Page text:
Bloch believed that fairy tales represented a way for us to gain humanity. In other words, life is a struggle, and there is a focus in fairy tales on what we can gain from the struggle to bring meaning to our lives. One of his concepts concerns the upright gait, and he argued that we shall not learn to be humane until we differentiate ourselves from apes and learn to walk upright with integrity. He talks about the utopian disposition in human beings to be immortal and gain the deepest of pleasures. These are the types of themes that he looks at in his philosophical works. Of course, we don’t know what utopia is. The word utopia means ‘no place’, and those people who put a face on utopia, like the Nazis or the Communists of the Soviet Union, are mistaken because we have to determine what utopia is through the struggles and through our hope for a better life. All the best works of art, including popular culture, have what Bloch calls anticipatory illumination. In other words, they anticipate utopia and they illuminate the way towards it. For me this is very important when I look at the philosophical aspect of fairy tales.

The Bloody Chamber and Other Stories by Angela Carter introduced you to feminist fairy tales.

Yes. Angela Carter played a very important role in my life because I was born in 1937, a few years before she was born, and although we didn’t grow up together, we both grew up in a world where sexism was out in the open. There was no critique of the type of sexism that I experienced when I grew up, and I think the same is true for her. And we both experienced what a lot of people called the second wave of feminism in the 20th century.

I did not know her writing until I came across The Bloody Chamber, and it struck me as particularly relevant to the ongoing gender struggles. She had a position and perspective on gender and feminism that I thought was much more sophisticated and nuanced than a lot of the other feminist writers of the time.


She wrote three or four books during the 1960s and 1970s emphasising that the most important element in feminism was the argument that women should take their destiny into their own hands and gain pleasure out of life. They are strong enough and smart enough to do this. Her position is fully developed in her controversial book The Sadeian Woman. A lot of her tales, such as The Company Of Wolves, show a young girl taking over her destiny. Here the wolf ends up more or less tamed in her lap. She also wrote two children’s stories, which are out of print now. One is called Miss Z, The Dark Young Lady and the other is called The Donkey Prince. These are also two books in which young girls from the working classes assert themselves and are able to resolve difficult problems. For example, in The Donkey Prince there is a peasant girl who enables a prince who was a donkey to attain his goal.

Her writing is also exquisite. She has a great command of metaphor, and the writing is very sensuous without being mannered. She has that ironic humour that Hoffmann has, which I think is another reason I like her. They both use irony to suggest alternative ways to think.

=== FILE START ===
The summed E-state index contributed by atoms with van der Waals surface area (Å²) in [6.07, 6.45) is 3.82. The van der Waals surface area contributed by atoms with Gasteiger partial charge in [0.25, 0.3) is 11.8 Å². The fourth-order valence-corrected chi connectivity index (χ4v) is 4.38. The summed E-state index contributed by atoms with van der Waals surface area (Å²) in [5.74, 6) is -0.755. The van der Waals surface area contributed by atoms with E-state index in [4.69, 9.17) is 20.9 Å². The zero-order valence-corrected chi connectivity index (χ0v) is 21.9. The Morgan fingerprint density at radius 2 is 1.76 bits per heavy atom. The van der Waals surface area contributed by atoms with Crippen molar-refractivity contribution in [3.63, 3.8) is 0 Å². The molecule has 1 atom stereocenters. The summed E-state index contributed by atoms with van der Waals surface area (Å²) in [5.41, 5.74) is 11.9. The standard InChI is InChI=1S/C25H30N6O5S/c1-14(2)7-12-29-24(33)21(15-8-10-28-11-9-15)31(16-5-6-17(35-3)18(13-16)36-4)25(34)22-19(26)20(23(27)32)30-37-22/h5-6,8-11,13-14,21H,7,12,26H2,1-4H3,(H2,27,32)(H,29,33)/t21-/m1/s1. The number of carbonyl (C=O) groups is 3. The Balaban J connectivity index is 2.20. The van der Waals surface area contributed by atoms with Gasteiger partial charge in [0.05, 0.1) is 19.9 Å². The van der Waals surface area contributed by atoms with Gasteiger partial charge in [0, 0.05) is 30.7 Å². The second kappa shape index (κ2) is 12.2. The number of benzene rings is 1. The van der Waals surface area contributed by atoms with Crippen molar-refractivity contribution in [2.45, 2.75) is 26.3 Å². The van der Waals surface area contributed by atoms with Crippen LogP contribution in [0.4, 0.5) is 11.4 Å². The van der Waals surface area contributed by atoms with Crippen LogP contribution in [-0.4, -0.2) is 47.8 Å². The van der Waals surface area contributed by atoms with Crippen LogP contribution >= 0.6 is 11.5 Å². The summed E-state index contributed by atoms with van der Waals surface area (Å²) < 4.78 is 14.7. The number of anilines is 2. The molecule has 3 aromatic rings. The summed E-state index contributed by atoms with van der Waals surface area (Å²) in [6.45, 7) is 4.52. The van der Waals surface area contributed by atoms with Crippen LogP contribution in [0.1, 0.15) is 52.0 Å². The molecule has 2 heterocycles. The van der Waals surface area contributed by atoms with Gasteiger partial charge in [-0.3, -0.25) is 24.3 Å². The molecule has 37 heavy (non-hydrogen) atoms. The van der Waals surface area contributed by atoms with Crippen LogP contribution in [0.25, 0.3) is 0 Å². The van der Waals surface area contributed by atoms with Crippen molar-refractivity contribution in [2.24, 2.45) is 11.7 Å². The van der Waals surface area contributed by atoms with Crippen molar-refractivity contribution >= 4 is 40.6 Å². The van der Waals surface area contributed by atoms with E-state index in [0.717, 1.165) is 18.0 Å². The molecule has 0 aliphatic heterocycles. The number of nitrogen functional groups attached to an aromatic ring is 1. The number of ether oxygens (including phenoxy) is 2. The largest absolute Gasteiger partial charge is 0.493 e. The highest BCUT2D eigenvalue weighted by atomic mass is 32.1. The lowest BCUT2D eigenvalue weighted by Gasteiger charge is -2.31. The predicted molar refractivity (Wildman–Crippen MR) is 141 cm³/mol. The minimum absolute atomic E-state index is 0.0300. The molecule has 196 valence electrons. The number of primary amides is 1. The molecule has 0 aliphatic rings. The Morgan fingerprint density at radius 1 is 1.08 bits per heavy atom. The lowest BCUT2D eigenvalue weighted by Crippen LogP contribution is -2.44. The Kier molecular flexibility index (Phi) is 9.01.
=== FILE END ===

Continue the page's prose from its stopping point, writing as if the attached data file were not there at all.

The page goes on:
You say that The Dialectic of Enlightenment by Max Horkheimer and Theodor Adorno shaped your thinking – why?

The two authors are also Jewish refugees from Germany in the 1940s. They published their book in 1947, and they share a great deal with Ernst Bloch, whom they knew, although they had different perspectives in regard to philosophy and sociology. Horkheimer and Adorno began as sociologists.

I want to focus on Adorno because he wrote the key chapters in The Dialectic of Enlightenment. He developed the concept of the culture industry, and this is extremely significant for me, because in my work, not only on fairy tales but on literature in general, I wanted to try and understand to what extent we are conditioned through the mass media to understand the world. Adorno developed a thesis about how the monopoly of the culture in the United States was controlled by a few key players. He maintained that they basically sought to dumb down the people so that they do not understand complicated mediations in our lives. Therefore, we are easily controlled. In this respect he was also critiquing Nazism and neo-fascist tendencies in the United States.

How does this relate to fairy tales?

Adorno also helped me to understand to what extent, say, Walt Disney’s fairy tales, which began in the 1930s, influenced society. I am not just talking about the fairy tales but also about the films, books and all the merchandise that went with them. Disney’s products are filled with stereotypical passive women and men as active, daring heroes. Disney’s films such as Snow White and Sleeping Beauty dominated the field of children’s films in the United States and throughout most of the Western world. Adorno led me to see how they represented the worst aspects of the culture industry. And by applying his notion of the cultural history, I have been able to explore and analyse what a serious effect Disney stereotypes have had on our attitudes and dispositions regarding gender. The hundreds of films that the Disney Corporation made – and continue to make – reiterate sexist notions of gender and elitist thinking, encouraging common people to sacrifice their lives for highly gifted kings and queens and princes and princesses.